Montenegro under Đukanović has inspired the rise of autocracy in the Balkans. Whilst this small state has seamlessly shifted allegiances between the EU, US, Russia, Turkey and other external influence since independence, it has rather effectively given the façade of democratic stability. More aptly, however, it has evolved into a ‘stabilocracy’ and shows how security in the region is given precedence over the rise of illiberal and authoritarian regimes that simultaneously exert significant influence over the investment and business environment.
Political fluidity in Macedonia, largely tide to the question of the country’s name and Greece vetoing EU and NATO accession until resolution is found, is facilitating the rise of politically exposed private sector interests. Whilst it is still in government, individuals tied to and associated with senior ruling SDSM figures are isolating ways to secure personal financial benefit before there is a change in the status quo.
Opportunities for growth are increasingly being stymied in the Western Balkans because of the growth of informal political influence (ostensibly through the rise of illiberal regimes), and an evolving notion of corruption. No longer is the main concern focused on influencers that ‘buy’ access to privilege; but more so on concerns that ‘legitimately’ elected leaders are presiding over the capture of state institutions and a massive redistribution of wealth.
Bulgaria’s Prime Minister, Boyko Borissov, has spearheaded recent legal reforms aimed at fighting public and private sector corruption. These reforms include the creation of a new anti-corruption unit with the remit to wiretap senior state officials. Although these efforts appear positive in their aims; given the trajectory of Borisov’s own political influence, there are concerns that a new anti-corruption unit with significant powers could be utilised against opposition groups, whilst further placing the private sector and judiciary under his influence.
Liviu Dragnea has started a public campaign of defamation against anti-corruption institutions that have accused him of leading a criminal organisation. To legitimise his position, Dragnea is using autocratic methods, whereas he is the protector of the national interests empowering him to manipulate the judiciary and security systems.
The formation of a 4-party coalition in Northern Cyprus aspires to limit Ankara’s influence over TRNC’s political affairs. Despite having the political will, there are major regional political dynamics that might undermine the autonomy of the 4-party coalition; particularly the reality that Ankara has already demonstrated its capacity to use informal mechanisms to alter political behaviour in Northern Cyprus.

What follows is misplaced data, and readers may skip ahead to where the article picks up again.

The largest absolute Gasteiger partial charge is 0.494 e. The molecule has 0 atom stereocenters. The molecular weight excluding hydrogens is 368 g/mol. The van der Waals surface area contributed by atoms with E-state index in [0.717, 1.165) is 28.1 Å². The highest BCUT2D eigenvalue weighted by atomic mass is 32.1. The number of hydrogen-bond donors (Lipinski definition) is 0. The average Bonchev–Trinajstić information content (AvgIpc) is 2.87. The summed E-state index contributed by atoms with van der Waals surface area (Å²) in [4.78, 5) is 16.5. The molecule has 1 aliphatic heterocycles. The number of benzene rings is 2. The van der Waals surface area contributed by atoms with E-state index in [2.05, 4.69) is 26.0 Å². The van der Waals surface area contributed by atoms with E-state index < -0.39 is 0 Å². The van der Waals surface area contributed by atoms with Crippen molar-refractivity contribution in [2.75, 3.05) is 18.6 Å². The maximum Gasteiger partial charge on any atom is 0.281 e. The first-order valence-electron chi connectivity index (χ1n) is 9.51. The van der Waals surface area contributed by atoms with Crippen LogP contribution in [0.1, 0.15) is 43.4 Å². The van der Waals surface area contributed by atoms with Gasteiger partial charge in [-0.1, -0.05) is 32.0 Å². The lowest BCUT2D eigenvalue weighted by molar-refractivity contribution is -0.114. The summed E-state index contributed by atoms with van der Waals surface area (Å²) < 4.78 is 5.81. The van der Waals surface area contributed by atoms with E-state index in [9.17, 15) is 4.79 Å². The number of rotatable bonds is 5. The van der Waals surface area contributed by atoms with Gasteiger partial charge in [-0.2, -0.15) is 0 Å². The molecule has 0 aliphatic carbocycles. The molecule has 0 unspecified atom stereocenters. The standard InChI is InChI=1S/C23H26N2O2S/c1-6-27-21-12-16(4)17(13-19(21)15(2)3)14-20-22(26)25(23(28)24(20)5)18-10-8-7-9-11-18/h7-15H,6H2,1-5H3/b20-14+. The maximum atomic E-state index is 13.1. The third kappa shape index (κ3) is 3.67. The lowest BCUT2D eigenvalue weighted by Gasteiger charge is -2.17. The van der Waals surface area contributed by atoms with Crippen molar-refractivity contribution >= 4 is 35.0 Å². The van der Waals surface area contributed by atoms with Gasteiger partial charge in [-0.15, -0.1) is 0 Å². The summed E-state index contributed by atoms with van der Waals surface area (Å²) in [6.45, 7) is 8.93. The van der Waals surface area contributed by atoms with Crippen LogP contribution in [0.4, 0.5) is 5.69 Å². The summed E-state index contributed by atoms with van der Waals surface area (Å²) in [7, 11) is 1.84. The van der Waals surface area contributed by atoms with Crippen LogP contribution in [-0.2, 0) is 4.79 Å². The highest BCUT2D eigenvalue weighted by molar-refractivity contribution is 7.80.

There are concerns that a series of reforms that reduce the independence of the Romanian judiciary will impact how international and non-politically exposed commercial players are able to compete in the market. If these reforms are passed, they have the ability to set the stage for the implementation of a de facto system of crony capitalism; a system that would ultimately serve the interests of the political and economic interests of Liviu Dragnea.
In this third part of our series on the effects of Climate Change in the Balkans, future political, economic and social scenarios are summarised from the Report, available through the Shadow Governance Intel Report Store. This summary presents the key scnearios likely to emerge in the region as a result of Climate Change and the impact it is already having. This analysis also highlights how this phenomenon can reinforce, or undermine, the current authoritarian trends amongst the ruling elite in the Balkans.
Free Article
There are strong indications that the Balkan peninsula is beginning to witness significant environmental, economic and political implications from its exposure to climate change. This analysis is a summary of a more extensive report to be released by Shadow Governance Intel on the impact of climate change on the Balkan countries – now, and future scenarios. In addition to the obvious environmental impact, the biggest concern is whether the fallout from climate change will have a detrimental impact on the political stability of an already-fragile region.
Energy systems play a key role in the global phenomenon of climate change. The lack of modernisation and renewal of these system not only aggravate the effects of climate change, but it also has a direct impact on the population, which is exposed to higher levels of pollution. Governments in the Balkans have arguably neglected to make necessary legal changes to protect the environment, a factor that is ostensibly aggravating the exposure of this region to this global phenomenon.
The tourist sector is a key pillar of Turkey’s economy, as it has contributed approximately 5% of the country’s GDP. Although international investors dominate the most lucrative parts of this sector, they remain vulnerable to the ongoing political decision-making of the ruling elite in Ankara. As a result, Turkey’s tourist sector has felt an impact from decisions such as Turkey’s military intervention in Syria, and the negative diplomatic consequences such actions have created.
The ongoing Turkish military operation in Afrin is elevating nationalist feelings in Turkey, spurred by its fight against Kurdish armed groups. Behind this rhetoric, President Erdoğan is further legitimising legal reforms; arguably reinforcing his ability to exert influence - and ostensibly control - the country' defence industry. As his fingerprint is established over the defence sector, this industry joins the many others that are being utilised to distribute resources to loyalists.